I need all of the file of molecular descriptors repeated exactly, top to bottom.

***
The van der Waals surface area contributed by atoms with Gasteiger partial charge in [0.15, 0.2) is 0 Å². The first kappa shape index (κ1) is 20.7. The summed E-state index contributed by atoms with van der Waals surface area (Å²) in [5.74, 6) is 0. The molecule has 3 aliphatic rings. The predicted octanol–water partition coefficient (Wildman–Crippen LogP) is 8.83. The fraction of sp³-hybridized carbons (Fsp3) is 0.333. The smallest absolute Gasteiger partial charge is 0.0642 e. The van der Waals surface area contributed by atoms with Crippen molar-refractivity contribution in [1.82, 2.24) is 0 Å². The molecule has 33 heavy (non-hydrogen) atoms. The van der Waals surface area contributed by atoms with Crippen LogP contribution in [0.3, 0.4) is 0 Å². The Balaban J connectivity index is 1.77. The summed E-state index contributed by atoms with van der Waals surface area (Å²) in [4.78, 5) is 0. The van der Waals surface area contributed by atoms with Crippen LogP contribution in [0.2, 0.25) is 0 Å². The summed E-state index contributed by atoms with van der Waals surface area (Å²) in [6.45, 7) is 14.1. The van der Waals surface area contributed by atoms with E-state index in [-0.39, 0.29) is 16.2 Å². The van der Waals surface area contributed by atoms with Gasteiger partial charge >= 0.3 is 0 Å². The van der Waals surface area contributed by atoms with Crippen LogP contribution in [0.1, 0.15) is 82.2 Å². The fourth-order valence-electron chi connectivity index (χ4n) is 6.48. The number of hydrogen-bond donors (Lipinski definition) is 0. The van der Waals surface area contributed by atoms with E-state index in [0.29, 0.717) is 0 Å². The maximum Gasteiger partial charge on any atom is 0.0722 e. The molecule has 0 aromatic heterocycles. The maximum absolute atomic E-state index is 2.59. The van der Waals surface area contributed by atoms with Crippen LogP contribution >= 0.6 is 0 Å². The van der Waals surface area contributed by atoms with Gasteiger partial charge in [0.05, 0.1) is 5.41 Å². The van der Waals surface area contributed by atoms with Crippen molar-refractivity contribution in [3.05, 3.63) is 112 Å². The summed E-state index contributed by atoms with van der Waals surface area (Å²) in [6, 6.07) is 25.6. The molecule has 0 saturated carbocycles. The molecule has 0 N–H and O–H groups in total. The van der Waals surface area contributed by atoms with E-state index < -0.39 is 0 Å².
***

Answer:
The van der Waals surface area contributed by atoms with Gasteiger partial charge in [0.15, 0.2) is 0 Å². The first kappa shape index (κ1) is 20.7. The summed E-state index contributed by atoms with van der Waals surface area (Å²) in [5.74, 6) is 0. The molecule has 3 aliphatic rings. The predicted octanol–water partition coefficient (Wildman–Crippen LogP) is 8.83. The fraction of sp³-hybridized carbons (Fsp3) is 0.333. The smallest absolute Gasteiger partial charge is 0.0642 e. The van der Waals surface area contributed by atoms with Crippen molar-refractivity contribution in [1.82, 2.24) is 0 Å². The molecule has 33 heavy (non-hydrogen) atoms. The van der Waals surface area contributed by atoms with Crippen LogP contribution in [0.3, 0.4) is 0 Å². The Balaban J connectivity index is 1.77. The summed E-state index contributed by atoms with van der Waals surface area (Å²) in [4.78, 5) is 0. The van der Waals surface area contributed by atoms with Crippen LogP contribution in [0.2, 0.25) is 0 Å². The summed E-state index contributed by atoms with van der Waals surface area (Å²) in [6.45, 7) is 14.1. The van der Waals surface area contributed by atoms with E-state index in [-0.39, 0.29) is 16.2 Å². The van der Waals surface area contributed by atoms with Gasteiger partial charge >= 0.3 is 0 Å². The van der Waals surface area contributed by atoms with Crippen LogP contribution in [0.1, 0.15) is 82.2 Å². The fourth-order valence-electron chi connectivity index (χ4n) is 6.48. The number of hydrogen-bond donors (Lipinski definition) is 0. The van der Waals surface area contributed by atoms with E-state index in [0.29, 0.717) is 0 Å². The maximum Gasteiger partial charge on any atom is 0.0722 e. The molecule has 0 aromatic heterocycles. The maximum absolute atomic E-state index is 2.59. The van der Waals surface area contributed by atoms with Crippen LogP contribution >= 0.6 is 0 Å². The van der Waals surface area contributed by atoms with Gasteiger partial charge in [0.05, 0.1) is 5.41 Å². The van der Waals surface area contributed by atoms with Crippen molar-refractivity contribution in [3.05, 3.63) is 112 Å². The summed E-state index contributed by atoms with van der Waals surface area (Å²) in [6, 6.07) is 25.6. The molecule has 0 saturated carbocycles. The molecule has 0 N–H and O–H groups in total. The van der Waals surface area contributed by atoms with E-state index < -0.39 is 0 Å².